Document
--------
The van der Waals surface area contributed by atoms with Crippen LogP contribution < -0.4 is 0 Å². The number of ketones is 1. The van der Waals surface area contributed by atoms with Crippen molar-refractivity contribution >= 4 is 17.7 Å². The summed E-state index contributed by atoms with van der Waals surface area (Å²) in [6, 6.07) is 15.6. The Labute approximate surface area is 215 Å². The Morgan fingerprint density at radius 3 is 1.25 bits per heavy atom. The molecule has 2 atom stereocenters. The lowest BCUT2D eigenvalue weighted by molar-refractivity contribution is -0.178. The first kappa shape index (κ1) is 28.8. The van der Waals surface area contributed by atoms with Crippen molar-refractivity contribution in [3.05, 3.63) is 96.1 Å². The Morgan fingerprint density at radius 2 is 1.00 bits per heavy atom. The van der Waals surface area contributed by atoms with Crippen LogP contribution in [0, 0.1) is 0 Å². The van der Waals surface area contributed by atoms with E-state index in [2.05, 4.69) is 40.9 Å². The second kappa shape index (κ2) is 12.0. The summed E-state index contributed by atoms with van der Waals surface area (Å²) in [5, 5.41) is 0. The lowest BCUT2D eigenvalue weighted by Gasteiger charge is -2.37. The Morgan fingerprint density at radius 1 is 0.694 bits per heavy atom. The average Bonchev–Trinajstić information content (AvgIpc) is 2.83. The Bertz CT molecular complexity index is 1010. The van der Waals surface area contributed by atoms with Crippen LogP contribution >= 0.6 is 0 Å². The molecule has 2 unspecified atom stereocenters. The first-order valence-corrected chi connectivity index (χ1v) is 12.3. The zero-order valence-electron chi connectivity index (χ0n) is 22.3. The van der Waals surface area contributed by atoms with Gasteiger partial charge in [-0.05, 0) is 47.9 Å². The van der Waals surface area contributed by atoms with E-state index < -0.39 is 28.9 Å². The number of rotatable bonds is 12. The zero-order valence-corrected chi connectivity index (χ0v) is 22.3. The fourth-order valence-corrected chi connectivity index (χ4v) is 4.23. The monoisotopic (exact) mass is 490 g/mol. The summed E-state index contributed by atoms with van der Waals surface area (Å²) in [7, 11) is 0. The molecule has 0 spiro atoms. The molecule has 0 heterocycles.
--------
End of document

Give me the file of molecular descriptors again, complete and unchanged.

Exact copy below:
The van der Waals surface area contributed by atoms with Crippen LogP contribution < -0.4 is 0 Å². The number of ketones is 1. The van der Waals surface area contributed by atoms with Crippen molar-refractivity contribution >= 4 is 17.7 Å². The summed E-state index contributed by atoms with van der Waals surface area (Å²) in [6, 6.07) is 15.6. The Labute approximate surface area is 215 Å². The Morgan fingerprint density at radius 3 is 1.25 bits per heavy atom. The molecule has 2 atom stereocenters. The lowest BCUT2D eigenvalue weighted by molar-refractivity contribution is -0.178. The first kappa shape index (κ1) is 28.8. The van der Waals surface area contributed by atoms with Crippen molar-refractivity contribution in [3.05, 3.63) is 96.1 Å². The Morgan fingerprint density at radius 2 is 1.00 bits per heavy atom. The van der Waals surface area contributed by atoms with Crippen LogP contribution in [0, 0.1) is 0 Å². The van der Waals surface area contributed by atoms with E-state index in [2.05, 4.69) is 40.9 Å². The second kappa shape index (κ2) is 12.0. The summed E-state index contributed by atoms with van der Waals surface area (Å²) in [5, 5.41) is 0. The lowest BCUT2D eigenvalue weighted by Gasteiger charge is -2.37. The Morgan fingerprint density at radius 1 is 0.694 bits per heavy atom. The average Bonchev–Trinajstić information content (AvgIpc) is 2.83. The Bertz CT molecular complexity index is 1010. The van der Waals surface area contributed by atoms with Crippen LogP contribution >= 0.6 is 0 Å². The molecule has 2 unspecified atom stereocenters. The first-order valence-corrected chi connectivity index (χ1v) is 12.3. The zero-order valence-electron chi connectivity index (χ0n) is 22.3. The van der Waals surface area contributed by atoms with Gasteiger partial charge in [-0.05, 0) is 47.9 Å². The van der Waals surface area contributed by atoms with E-state index < -0.39 is 28.9 Å². The number of rotatable bonds is 12. The zero-order valence-corrected chi connectivity index (χ0v) is 22.3. The fourth-order valence-corrected chi connectivity index (χ4v) is 4.23. The monoisotopic (exact) mass is 490 g/mol. The summed E-state index contributed by atoms with van der Waals surface area (Å²) in [7, 11) is 0. The molecule has 0 spiro atoms. The molecule has 0 heterocycles.